In NLP we aim to be very thorough in how we communicate with people – and, especially, in how we understand them.
Because we want to get both their surface message and their underlying or real messages – it's the difference, sometimes, between what a person says and what they mean or feel.
For example, some people talk a great talk. And they can be very convincing. But they dream rather than do - because they don’t commit to things.
And some of us announce that we’ll do something but in a way which avoids real commitment - we have now commitment to do it.
The give-away clues
You can ‘hear’ what a person really feels if you listen for cop-out or weasel words such as might, maybe, I hope, with luck, possible, if I can, try, hopefully and so on.
For example, you can hear whether they are going to
- Meet you next week… or ‘do their best’ to meet you
- Finish this project on time… or ‘see if they can’ finish it
- Complete that essay for school tomorrow… or ‘try and do it’
- Make a big change in their life… or have a go at it.
What they say – and what they feel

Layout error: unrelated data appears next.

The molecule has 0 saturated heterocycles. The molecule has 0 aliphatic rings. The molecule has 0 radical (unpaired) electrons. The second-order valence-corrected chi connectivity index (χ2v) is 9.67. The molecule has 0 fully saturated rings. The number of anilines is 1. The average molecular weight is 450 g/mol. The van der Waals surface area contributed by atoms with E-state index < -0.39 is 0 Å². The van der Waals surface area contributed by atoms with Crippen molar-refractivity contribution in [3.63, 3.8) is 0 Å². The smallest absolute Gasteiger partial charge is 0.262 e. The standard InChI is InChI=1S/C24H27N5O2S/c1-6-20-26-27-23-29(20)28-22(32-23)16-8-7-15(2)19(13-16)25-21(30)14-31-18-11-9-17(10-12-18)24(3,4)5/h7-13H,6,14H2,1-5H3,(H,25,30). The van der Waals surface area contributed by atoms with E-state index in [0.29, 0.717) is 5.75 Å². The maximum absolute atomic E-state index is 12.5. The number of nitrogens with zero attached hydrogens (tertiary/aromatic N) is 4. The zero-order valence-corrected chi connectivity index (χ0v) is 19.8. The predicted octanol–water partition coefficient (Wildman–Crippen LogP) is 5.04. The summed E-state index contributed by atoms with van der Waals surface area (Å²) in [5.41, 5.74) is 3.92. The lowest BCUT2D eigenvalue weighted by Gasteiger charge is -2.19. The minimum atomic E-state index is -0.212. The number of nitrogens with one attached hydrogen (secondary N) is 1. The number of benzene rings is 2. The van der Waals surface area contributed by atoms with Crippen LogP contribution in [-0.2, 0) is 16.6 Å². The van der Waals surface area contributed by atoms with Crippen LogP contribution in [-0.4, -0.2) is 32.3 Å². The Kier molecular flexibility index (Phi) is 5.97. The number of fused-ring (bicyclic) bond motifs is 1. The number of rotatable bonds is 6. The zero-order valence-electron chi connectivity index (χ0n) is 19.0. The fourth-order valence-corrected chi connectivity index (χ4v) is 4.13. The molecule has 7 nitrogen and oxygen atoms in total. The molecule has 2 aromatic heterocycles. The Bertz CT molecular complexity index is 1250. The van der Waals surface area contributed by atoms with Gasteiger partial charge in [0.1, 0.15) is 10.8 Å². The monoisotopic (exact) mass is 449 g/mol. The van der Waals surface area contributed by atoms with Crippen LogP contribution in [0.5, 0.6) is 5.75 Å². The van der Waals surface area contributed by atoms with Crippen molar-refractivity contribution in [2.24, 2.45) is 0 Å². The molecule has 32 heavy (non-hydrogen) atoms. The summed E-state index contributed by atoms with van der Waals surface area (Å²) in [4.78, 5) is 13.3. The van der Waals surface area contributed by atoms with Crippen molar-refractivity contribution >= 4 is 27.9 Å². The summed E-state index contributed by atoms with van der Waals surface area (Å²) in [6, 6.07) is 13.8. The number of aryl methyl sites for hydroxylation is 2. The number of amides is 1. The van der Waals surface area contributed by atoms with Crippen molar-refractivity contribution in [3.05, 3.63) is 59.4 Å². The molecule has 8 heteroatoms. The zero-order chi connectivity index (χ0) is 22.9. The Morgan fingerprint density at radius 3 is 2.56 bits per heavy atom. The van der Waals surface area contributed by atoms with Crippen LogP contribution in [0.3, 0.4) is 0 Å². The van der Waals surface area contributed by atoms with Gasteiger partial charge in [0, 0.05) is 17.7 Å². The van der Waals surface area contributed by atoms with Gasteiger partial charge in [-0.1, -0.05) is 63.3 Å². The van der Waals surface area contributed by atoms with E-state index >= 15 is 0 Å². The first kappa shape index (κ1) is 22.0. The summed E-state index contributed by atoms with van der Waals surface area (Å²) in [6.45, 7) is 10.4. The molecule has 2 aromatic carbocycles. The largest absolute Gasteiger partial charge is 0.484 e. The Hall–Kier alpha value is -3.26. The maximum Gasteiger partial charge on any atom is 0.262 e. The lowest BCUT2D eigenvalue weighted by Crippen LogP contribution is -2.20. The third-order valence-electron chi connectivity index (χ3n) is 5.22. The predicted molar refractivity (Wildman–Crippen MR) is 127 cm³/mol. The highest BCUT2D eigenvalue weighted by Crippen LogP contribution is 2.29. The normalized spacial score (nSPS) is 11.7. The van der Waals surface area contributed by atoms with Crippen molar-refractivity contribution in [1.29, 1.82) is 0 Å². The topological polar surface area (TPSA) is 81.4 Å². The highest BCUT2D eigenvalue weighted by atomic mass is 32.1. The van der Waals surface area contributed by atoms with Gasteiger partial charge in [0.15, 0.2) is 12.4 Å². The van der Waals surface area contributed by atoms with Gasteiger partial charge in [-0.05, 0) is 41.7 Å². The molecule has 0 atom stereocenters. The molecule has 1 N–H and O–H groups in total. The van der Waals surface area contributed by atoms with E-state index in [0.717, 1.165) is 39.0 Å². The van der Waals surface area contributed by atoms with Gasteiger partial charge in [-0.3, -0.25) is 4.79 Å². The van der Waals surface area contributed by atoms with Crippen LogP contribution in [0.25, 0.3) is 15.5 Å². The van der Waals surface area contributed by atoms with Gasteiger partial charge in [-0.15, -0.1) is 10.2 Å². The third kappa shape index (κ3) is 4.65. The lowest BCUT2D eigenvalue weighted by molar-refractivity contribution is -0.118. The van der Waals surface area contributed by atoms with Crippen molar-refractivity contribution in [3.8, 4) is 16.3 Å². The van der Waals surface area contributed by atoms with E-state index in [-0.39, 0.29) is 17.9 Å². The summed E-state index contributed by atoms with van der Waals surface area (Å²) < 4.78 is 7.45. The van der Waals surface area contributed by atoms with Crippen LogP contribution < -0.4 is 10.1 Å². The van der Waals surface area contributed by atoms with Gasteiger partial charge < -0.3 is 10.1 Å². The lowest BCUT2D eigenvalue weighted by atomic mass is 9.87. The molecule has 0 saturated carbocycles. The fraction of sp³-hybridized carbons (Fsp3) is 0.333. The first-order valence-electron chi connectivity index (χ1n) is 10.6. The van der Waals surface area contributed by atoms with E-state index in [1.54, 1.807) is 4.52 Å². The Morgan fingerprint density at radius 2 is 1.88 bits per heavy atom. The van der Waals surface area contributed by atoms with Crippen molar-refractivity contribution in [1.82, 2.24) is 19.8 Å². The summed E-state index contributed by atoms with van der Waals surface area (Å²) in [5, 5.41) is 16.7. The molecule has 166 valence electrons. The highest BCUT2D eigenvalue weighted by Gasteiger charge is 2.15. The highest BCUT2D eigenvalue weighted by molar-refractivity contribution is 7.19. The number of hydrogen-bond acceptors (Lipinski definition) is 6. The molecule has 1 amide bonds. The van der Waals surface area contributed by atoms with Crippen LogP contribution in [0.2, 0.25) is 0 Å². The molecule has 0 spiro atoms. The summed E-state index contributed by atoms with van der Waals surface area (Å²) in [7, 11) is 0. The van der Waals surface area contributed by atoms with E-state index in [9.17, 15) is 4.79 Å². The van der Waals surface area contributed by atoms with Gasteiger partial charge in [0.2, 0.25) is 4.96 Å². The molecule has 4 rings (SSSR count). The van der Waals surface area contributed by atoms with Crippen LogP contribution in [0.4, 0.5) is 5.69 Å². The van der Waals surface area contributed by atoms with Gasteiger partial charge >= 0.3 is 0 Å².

The cop-out words or qualifiers are typically used unconsciously and indicate how the person is really feeling. Yet, because their use is so widespread (we all use them at times) we rarely pay attention to them.
So we don’t hear what the person is feeling. Instead we take things at face value – instead verifying if there is real commitment.
For example, let’s say we have asked someone if they will deliver something on time.
They say: Yes, of course, I’ll aim to make every effort to deliver this on time if this is at all possible.
We hear: Yes, of course, I’ll deliver this on time
How come? Because we don’t listen to the cop-outs – and there are three of them:
I’ll aim to
Make every effort
If this is at all possible.
Listening for fluffy qualifiers is a useful skill
For parents: get a firm commitment that they will do the homework, clean the room, be home on time
Managers: get a firm commitment on what been agreed in the appraisal
Coaches: get a commitment from the client that they take action before the next session
Yourself: make a firm commitment to do rather than ‘aim to do’.